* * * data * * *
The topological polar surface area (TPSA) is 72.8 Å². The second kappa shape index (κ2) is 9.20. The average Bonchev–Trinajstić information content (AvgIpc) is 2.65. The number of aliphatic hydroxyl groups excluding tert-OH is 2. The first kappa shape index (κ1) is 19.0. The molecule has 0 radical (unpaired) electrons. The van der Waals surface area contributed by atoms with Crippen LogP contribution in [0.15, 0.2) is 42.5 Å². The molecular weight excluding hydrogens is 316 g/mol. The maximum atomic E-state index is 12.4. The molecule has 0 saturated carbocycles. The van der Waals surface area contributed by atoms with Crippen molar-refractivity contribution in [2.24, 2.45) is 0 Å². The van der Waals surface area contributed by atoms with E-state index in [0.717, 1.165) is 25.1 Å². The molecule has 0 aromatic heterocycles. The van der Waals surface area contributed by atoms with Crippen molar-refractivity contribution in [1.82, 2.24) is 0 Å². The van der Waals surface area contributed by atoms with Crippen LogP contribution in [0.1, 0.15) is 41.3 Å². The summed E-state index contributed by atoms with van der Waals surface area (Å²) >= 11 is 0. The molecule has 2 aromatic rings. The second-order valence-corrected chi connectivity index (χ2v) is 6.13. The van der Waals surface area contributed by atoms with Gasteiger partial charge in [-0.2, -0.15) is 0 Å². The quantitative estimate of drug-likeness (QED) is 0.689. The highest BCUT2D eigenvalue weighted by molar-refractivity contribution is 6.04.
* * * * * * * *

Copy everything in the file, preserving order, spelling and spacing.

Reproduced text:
The topological polar surface area (TPSA) is 72.8 Å². The second kappa shape index (κ2) is 9.20. The average Bonchev–Trinajstić information content (AvgIpc) is 2.65. The number of aliphatic hydroxyl groups excluding tert-OH is 2. The first kappa shape index (κ1) is 19.0. The molecule has 0 radical (unpaired) electrons. The van der Waals surface area contributed by atoms with Crippen LogP contribution in [0.15, 0.2) is 42.5 Å². The molecular weight excluding hydrogens is 316 g/mol. The maximum atomic E-state index is 12.4. The molecule has 0 saturated carbocycles. The van der Waals surface area contributed by atoms with Crippen molar-refractivity contribution in [2.24, 2.45) is 0 Å². The van der Waals surface area contributed by atoms with E-state index in [0.717, 1.165) is 25.1 Å². The molecule has 0 aromatic heterocycles. The van der Waals surface area contributed by atoms with Crippen molar-refractivity contribution in [1.82, 2.24) is 0 Å². The van der Waals surface area contributed by atoms with Crippen LogP contribution in [0.1, 0.15) is 41.3 Å². The summed E-state index contributed by atoms with van der Waals surface area (Å²) >= 11 is 0. The molecule has 2 aromatic rings. The second-order valence-corrected chi connectivity index (χ2v) is 6.13. The van der Waals surface area contributed by atoms with Gasteiger partial charge in [-0.2, -0.15) is 0 Å². The quantitative estimate of drug-likeness (QED) is 0.689. The highest BCUT2D eigenvalue weighted by molar-refractivity contribution is 6.04.